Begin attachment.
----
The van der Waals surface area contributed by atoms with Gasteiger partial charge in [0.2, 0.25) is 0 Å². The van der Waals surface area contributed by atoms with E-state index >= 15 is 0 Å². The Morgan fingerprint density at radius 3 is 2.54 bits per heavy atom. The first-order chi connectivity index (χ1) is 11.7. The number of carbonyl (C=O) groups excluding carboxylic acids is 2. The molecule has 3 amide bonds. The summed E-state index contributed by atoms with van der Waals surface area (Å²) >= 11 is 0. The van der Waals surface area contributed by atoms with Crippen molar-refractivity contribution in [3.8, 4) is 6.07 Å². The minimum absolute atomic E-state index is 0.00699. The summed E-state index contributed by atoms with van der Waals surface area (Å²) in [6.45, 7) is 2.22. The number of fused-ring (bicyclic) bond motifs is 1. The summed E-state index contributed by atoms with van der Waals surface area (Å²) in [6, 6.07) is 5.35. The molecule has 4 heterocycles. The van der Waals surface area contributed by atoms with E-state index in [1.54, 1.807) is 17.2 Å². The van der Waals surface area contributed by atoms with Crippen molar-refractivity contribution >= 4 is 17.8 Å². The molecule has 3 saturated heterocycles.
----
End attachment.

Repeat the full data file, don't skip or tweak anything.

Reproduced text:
The van der Waals surface area contributed by atoms with Gasteiger partial charge in [0.2, 0.25) is 0 Å². The van der Waals surface area contributed by atoms with E-state index >= 15 is 0 Å². The Morgan fingerprint density at radius 3 is 2.54 bits per heavy atom. The first-order chi connectivity index (χ1) is 11.7. The number of carbonyl (C=O) groups excluding carboxylic acids is 2. The molecule has 3 amide bonds. The summed E-state index contributed by atoms with van der Waals surface area (Å²) >= 11 is 0. The van der Waals surface area contributed by atoms with Crippen molar-refractivity contribution in [3.8, 4) is 6.07 Å². The minimum absolute atomic E-state index is 0.00699. The summed E-state index contributed by atoms with van der Waals surface area (Å²) in [6.45, 7) is 2.22. The number of fused-ring (bicyclic) bond motifs is 1. The summed E-state index contributed by atoms with van der Waals surface area (Å²) in [6, 6.07) is 5.35. The molecule has 4 heterocycles. The van der Waals surface area contributed by atoms with E-state index in [1.54, 1.807) is 17.2 Å². The van der Waals surface area contributed by atoms with Crippen molar-refractivity contribution >= 4 is 17.8 Å². The molecule has 3 saturated heterocycles.